November 24, 2012
Immigration in the United States
Immigration is a complex phenomenon that has played a major role in the growth of the population in the United States. It is described as the entrance and long –term stay across the national border without receiving appropriate legal documentation. Illegal immigration in the U.S. has soared to a massive scale. As many as 14 million families live in the United States illegally in which at least one is head of household. Illegal immigrants can be deemed as illegal by entering the country without authorization or inspection, staying beyond an authorized period or after legal entry, or by violating the terms of legal entry. Why do people immigrate? Many people immigrate for a variety of reasons. Some relocate by force or fear, escape form prejudices and persecutions, and while others are primarily voluntary. Granted the move may be a necessity, it can be somewhat of a traumatic and challenging experience. Immigrants steal from the federal government, destroy private property, and hurt hard working U.S. citizens. Immigration should have stipulations because it would alleviate certain economic issues, reduce the criminal activity, and benefit the nation health wise.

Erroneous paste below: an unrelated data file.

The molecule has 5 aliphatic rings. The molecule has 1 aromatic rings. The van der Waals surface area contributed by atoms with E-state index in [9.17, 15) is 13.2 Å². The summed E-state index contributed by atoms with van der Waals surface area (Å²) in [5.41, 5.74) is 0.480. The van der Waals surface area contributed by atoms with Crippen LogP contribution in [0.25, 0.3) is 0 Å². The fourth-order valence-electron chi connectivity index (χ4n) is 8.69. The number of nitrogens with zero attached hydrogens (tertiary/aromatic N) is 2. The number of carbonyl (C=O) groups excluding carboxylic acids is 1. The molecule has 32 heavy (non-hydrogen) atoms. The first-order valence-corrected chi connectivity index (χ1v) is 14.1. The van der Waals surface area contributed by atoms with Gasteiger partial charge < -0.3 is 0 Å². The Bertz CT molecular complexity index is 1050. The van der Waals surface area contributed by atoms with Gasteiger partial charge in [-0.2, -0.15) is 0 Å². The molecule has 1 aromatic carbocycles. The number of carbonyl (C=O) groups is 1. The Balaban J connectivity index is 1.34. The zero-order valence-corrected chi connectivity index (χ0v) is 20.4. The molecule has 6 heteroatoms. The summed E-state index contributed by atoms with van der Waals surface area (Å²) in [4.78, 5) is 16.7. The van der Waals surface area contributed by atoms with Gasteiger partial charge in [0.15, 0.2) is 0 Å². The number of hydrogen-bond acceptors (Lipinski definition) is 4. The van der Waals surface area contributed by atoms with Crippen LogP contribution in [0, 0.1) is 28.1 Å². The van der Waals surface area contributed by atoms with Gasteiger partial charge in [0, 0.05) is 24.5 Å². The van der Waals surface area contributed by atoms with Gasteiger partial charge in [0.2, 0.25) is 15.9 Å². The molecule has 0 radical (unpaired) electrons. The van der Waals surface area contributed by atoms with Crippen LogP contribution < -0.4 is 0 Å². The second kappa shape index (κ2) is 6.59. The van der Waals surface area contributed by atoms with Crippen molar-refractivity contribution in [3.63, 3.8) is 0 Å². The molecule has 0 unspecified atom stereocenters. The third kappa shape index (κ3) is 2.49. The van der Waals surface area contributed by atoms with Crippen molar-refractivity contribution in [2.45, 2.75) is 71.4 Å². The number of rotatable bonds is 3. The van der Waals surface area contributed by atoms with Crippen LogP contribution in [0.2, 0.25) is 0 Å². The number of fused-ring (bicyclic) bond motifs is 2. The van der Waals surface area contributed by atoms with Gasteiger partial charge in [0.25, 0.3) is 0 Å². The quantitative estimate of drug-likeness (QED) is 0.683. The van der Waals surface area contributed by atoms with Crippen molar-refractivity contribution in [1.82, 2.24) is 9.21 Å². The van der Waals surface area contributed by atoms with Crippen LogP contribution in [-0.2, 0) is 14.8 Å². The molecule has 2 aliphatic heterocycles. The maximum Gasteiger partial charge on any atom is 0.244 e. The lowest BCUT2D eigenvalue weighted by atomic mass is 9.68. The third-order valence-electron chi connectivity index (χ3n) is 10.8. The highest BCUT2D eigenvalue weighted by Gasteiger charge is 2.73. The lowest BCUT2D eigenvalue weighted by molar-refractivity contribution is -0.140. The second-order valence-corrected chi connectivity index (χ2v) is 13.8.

Illegal immigrants who travel from Mexico and Central America usually come for economic reasons and even oppression from politics within the country. The United States is extremely attractive and a primary destination for immigrants for several economic reasons. Immigrants are hired by U.S. employers for wages that are substantially higher than in their native country. However, these wages are considerably low for the U.S. citizens that work specific jobs such as construction, manufacturing, environmental services, and hospitality. In general, immigrants are doing jobs that U.S. citizens refuse to do. Often times immigrant workers work long hours for lower paying salaries, which is seen as a
References: American Immigration Policy Center. (2012). Immigration Policy Center. Retrieved from http://www.immigrationpolicy.org/sites/default/files/docs/Strength%20in%20Diversity%20upd ated%20061912.pdf Center for Disease Control Prevention. (2011). . Retrieved from http://www.cdc.gov Kane, T., & Johnson, K. (2006). The Real Problem with Immigration and the real solution . Pew Research Center. (2012). . Retrieved from http://pewresearch.org/ Shah, A. (2008). Immigration "Global Issues". Retrieved from http://www.globalissues.org/article/537/immigration The American Resistance "Economic Costs of Illegal Immigrants." Retrieved from http://www.theamericanresistance.com/issues/economic_costs.html